The Way He Looks is a warm film. It is sweet and compassionate and tenderhearted. The viewer witnesses a budding romance between two teenagers and the fact that they are both male is really secondary- that is how charming the film is. The audience will root for Leo and Gabriel because they are nice kids. Giovana, the outsider, also has a rooting factor- she is in no way a villain, nor does she harbor resentment for either Leo or Gabriel, but rather, yearns for her own first romance and happiness. The film wisely does not turn her into an emotional wreck, or a psycho. Sure, she gets drunk at a party, but this is really only to temporarily escape her feelings.

I recoiled at scene after scene of Leo’s parents either fretting about something, worried sick about Leo coming home late, or simply worried that something may happen to their son. Relax already. Life is not meant to be spent frazzled because your son is blind. The parents are not the strongest written characters in the film and, in fact, are rather secondary characters. The case is the same for the bullies, the slutty girl, and the teacher. The film belongs to Leo, Gabriel, and Giovana wholly. The supporting characters in The Way He Looks are meant to merely react to the central characters issues.

A kind film about a same sex, young romance. Charming, not too heavy, with likable characters, who one can root for. There are no bombs, car chases, or explosions needed. The Way He Looks is a slice of life film that is simple, pure, and true.

The New Girlfriend-2015

The New Girlfriend-2015

Director-Francois Ozon

Starring-Romain Duris, Anais Demoustier

80017300

Reviewed March 5, 2016

Grade: B

The New Girlfriend is a French, and lighter, version of The Danish Girl, a similarly themed film also released in 2014-2015. The story involves gender identification confusion among the central character, though the time period in The Danish Girl is the 1920’s, The New Girl is set in present times.

The film begins with a brief montage of the lives of two best friends- Laura and  Claire- sharing a life together and inseparable as children, young adults, and even as married women. Sadly, we learn that Laura has recently died of a terminal illness and this is where the film really begins. Claire embarks on a unique friendship with Laura’s husband David, when she catches him wearing female clothing and acting as a “mommy” to his infant daughter. They form a bond and Claire agrees to harbor David’s secret and even accompanying him in public as he slowly takes on the persona of “Virginia”.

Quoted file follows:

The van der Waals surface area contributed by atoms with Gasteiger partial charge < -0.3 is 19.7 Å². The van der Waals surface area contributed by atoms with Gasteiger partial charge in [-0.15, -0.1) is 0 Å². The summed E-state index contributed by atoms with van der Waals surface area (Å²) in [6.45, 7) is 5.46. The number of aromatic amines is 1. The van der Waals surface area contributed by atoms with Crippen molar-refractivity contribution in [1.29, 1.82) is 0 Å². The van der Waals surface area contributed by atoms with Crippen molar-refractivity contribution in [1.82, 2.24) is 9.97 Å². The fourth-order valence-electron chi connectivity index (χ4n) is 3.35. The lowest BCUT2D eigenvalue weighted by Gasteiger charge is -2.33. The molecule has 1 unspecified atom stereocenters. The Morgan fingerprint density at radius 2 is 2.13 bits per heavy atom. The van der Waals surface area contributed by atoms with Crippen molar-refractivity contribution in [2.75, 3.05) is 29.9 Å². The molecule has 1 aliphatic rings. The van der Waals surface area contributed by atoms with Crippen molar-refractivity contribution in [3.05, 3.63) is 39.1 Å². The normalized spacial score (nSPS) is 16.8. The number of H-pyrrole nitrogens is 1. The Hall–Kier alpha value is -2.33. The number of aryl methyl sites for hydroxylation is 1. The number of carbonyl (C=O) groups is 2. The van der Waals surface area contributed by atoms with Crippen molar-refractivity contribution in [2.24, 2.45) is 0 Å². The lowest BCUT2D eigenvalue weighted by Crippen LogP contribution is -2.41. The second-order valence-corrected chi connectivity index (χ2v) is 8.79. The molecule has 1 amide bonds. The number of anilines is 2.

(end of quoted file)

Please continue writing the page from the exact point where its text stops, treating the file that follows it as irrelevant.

I found the film quite compelling throughout most of the running time as we see David’s burning desire to both dress as a woman and feel like a woman. We mostly see the bond develop between Claire and David, who sometimes is Virginia, other times David. Claire is happily married to her successful, handsome, husband Gilles and the three individuals are friends- sharing dinners, tennis matches, and evenings consuming wine. Gilles is unaware of David’s secret and begins to fear an affair has ensued between his wife and his friend. Likewise, during moments, Claire imagines David and Gilles beginning a torrid affair.

Interestingly, the film does not go full steam ahead with the love triangle between Claire/Gilles/David (Virginia) and this is a wise choice. That would have made the film more typical and generic, and perhaps even one-note. Rather, the point of the film is the struggles David goes through to feel right as a woman and how his friends support him. When he kisses Claire and snuggles with her, it is not sexual in nature- it is to feel close to another woman. This makes the film more character driven.

As with many foreign language films, The New Girlfriend is liberal with nudity, both male and female. When nudity is featured in American films, typically it is in a gratuitous or in a sexual way. This film being French, the nudity was tasteful and even beautiful. When Claire is topless it is more expressive as the mystique of the female body than in a showing of a buxom woman, which Claire is not.